TORONTO (Jan. 19) — Back in October and November, when Carey Price was the best professional athlete on the planet, the notion of any club overtaking Montreal for first place in the Atlantic Division seemed preposterous. The Canadiens bolted to a 16–4–2 record, with Price yielding a miserly 25 goals in 15 games. All that appeared in question was how widely the Habs would sail to their third division title in five years.
That possibility is still very much alive, as Montreal continues to lead middling Boston by eight points in the standings with a couple of games in hand on the Bruins. However, lurking not–so quietly in the Atlantic’s No. 3 perch is the second–hottest team in the National Hockey League, and best team in the division by quite a margin since the closing weeks of 2016. Yes. The Toronto Maple Leafs. Extraordinarily, 9–1–1 in their past 11 outings and a mere two points in back of Boston… with six games in hand — resulting from the Collective Bargaining Agreement hiatus that contributed to a breezy slate of four games in 20 nights for the Maple Leafs between Dec. 24 and Jan. 12. That schedule recess also allowed Toronto to currently build a four–games–in–hand edge on the Canadiens, who remain 10 points up in the Atlantic, yet hardly out of reach.
Mitigating, in fairness, any division coup by the Leafs is that Toronto hasn’t prevailed in a head–to–head meeting with Montreal since Toe Blake stood behind the bench. Or, so it seems. Before the Leafs blow past the Canadiens, Mike Babcock’s crew will have to solve a remarkably one–sided affair that Montreal leads 9–0–2 in 11 matches dating to Jan. 18, 2014 (and includes an unblemished 3–0–0 mark this season). Last chance for the Blue and White is Feb. 25 at the Air Canada Centre. Otherwise, the concept of overtaking the Bruins and Canadiens is no longer at all preposterous. Not with the Leafs barely second to 9–0–1 Washington among scorching NHL teams… and with Montreal a pedestrian 9–9–4 since Nov. 26. Though still widely considered the premier puck–stopper in the league, Price has tumbled through the stratosphere and is now merely at airline–cruising altitude — 1–4 in his past five starts; the Canadiens being outscored, 20–8.
THE LEAFS HAVEN’T BEATEN CAREY PRICE AND THE CANADIENS SINCE JAN. 18, 2014. BUT, TORONTO IS SCORCHING–HOT RIGHT NOW; MONTREAL RATHER FLAT. GRAHAM HUGHES THE CANADIAN PRESS
I should also probably remind you the Leafs have one division title since 1962–63, that being the Pat Quinn–coached club of 1999–2000; the first Toronto side to accumulate 100 points in a season. In the same 54–year span, Montreal has 20 division championships and 10 Stanley Cups. So, the Leafs finishing ahead of the Canadiens isn’t exactly a trend. That said, the apparent gap between the teams has narrowed considerably since the Habs were running away with the division. Even one month ago today — on Dec. 19 — Montreal was 20–7–4 for 44 points; the Leafs 12–12–7 for 31. Since then, the Canadiens have played 15 games; the Leafs 11. And, Toronto has narrowed the points margin from 13 to 10 (with the four games in hand).
Now, clearly, the Maple Leafs must prove they are indeed different from the Toronto clubs of recent ilk that have also put together impressive streaks at or near the mid–season mark, only to crumble down the stretch. Hopeful Leaf rooters will say “of course this team is different; the others didn’t have Auston Matthews, Mitch Marner and Frederik Andersen; nor were they coached by Mike Babcock.” All of which is true and may, in fact, result in a distinguishing, second–half performance. But, neither, in my view, can the Canadiens be counted on to stay flat. They may not put together another 13–1–1 sprint (their eruption to start the season), but Price will get hot again; center Alex Galchenyuk just returned after missing six weeks; David Desharnais (out since Dec. 6) and Brendan Gallagher (since Jan. 4) will ultimately be back, as well.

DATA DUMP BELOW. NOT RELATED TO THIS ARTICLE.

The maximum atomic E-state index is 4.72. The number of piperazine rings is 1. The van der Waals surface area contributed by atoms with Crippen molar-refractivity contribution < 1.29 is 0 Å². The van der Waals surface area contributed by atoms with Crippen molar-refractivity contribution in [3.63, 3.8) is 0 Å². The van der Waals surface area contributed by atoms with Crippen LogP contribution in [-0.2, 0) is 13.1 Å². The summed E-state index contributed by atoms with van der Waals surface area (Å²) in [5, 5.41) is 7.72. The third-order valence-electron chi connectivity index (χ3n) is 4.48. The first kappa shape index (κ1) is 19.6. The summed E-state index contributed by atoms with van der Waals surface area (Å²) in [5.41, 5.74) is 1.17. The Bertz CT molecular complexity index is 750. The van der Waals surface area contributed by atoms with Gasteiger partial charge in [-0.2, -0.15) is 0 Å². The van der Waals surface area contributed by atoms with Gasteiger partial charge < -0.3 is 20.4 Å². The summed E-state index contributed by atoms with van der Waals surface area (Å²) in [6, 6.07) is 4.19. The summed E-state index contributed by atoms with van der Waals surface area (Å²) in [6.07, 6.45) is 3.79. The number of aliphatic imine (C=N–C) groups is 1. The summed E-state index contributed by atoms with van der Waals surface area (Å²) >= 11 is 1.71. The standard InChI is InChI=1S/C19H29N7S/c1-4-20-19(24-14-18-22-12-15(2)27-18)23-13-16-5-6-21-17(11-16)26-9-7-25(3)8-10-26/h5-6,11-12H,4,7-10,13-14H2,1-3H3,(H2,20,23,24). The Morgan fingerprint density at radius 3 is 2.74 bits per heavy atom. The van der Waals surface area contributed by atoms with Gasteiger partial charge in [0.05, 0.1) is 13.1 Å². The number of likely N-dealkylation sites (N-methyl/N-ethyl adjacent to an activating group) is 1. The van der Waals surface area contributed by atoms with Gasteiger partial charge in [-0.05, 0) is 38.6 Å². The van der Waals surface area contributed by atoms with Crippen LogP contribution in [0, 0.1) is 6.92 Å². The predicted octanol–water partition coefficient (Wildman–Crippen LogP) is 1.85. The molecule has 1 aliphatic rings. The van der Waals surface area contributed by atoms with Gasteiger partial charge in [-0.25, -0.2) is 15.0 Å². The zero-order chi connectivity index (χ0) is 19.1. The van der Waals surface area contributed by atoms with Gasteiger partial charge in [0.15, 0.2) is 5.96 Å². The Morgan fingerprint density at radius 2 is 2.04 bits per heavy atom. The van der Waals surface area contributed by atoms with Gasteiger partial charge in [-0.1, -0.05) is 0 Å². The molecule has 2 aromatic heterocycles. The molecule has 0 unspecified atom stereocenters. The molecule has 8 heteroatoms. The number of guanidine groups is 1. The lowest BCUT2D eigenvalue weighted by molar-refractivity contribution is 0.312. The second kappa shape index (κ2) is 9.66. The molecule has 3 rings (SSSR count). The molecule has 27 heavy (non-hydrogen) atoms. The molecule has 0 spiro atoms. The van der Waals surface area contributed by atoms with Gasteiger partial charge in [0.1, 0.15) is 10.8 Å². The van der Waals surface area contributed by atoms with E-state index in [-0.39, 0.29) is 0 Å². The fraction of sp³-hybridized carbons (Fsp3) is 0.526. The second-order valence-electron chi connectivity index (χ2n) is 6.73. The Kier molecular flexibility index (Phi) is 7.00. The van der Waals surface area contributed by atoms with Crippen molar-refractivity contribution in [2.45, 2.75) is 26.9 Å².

Moreover, the law of averages indicates the Leafs will not remain injury–free in the second half; top defenseman Morgan Rielly is likely to miss a couple or three starts after twisting his knee in Tuesday night’s comeback victory over Buffalo. The current slog of 15 games in 28 nights will likely claim another victim or two — thus Babcock’s aversion to the CBA–mandated holiday the Leafs enjoyed for five days last week. All teams still must play 82 games and the schedule can become absurdly compressed. So, the young Maple Leafs have some big–time hurdles to clear (and avoid) before they start breathing down Montreal’s neck.
Statistically, however, catching the Habs is rather doable. It necessitates Toronto capitalizing on its four games–in–hand — and claiming a regulation–time victory over Montreal in the four–pointer here in town on Feb. 25 (talk about the law of averages). If the Leafs have a good second half and are able to threaten the 95–point mark, chances are Montreal and Toronto will be nose–to–nose in the final weeks of the schedule.
And, wouldn’t that be a treat for the long–suffering souls around here?
LOVE AND FURY
Sportsnet caught a bizarre sequence during the second period of Tuesday night’s Toronto–Buffalo game at the Air Canada Centre — one that Sabres goalie Robin Lehner would rather forget:
FIRST, LEHNER WAVED TO A PRETTY FAN AT ICE–LEVEL AS SHE CAPTURED AN I–PHONE IMAGE…
THE FAN AND HER SEAT–MATE LOOKED AT THE PHOTO WHILE AN ANNOYED LEHNER WAS PULLED FROM THE GAME BY COACH DAN BYLSMA (AFTER GIVING UP THREE GOALS IN NINE MINUTES)…
AS LEHNER THREW A MINI–TANTRUM, THE FAN DRANK A TOAST; THEN LOOKED UP BEMUSEDLY.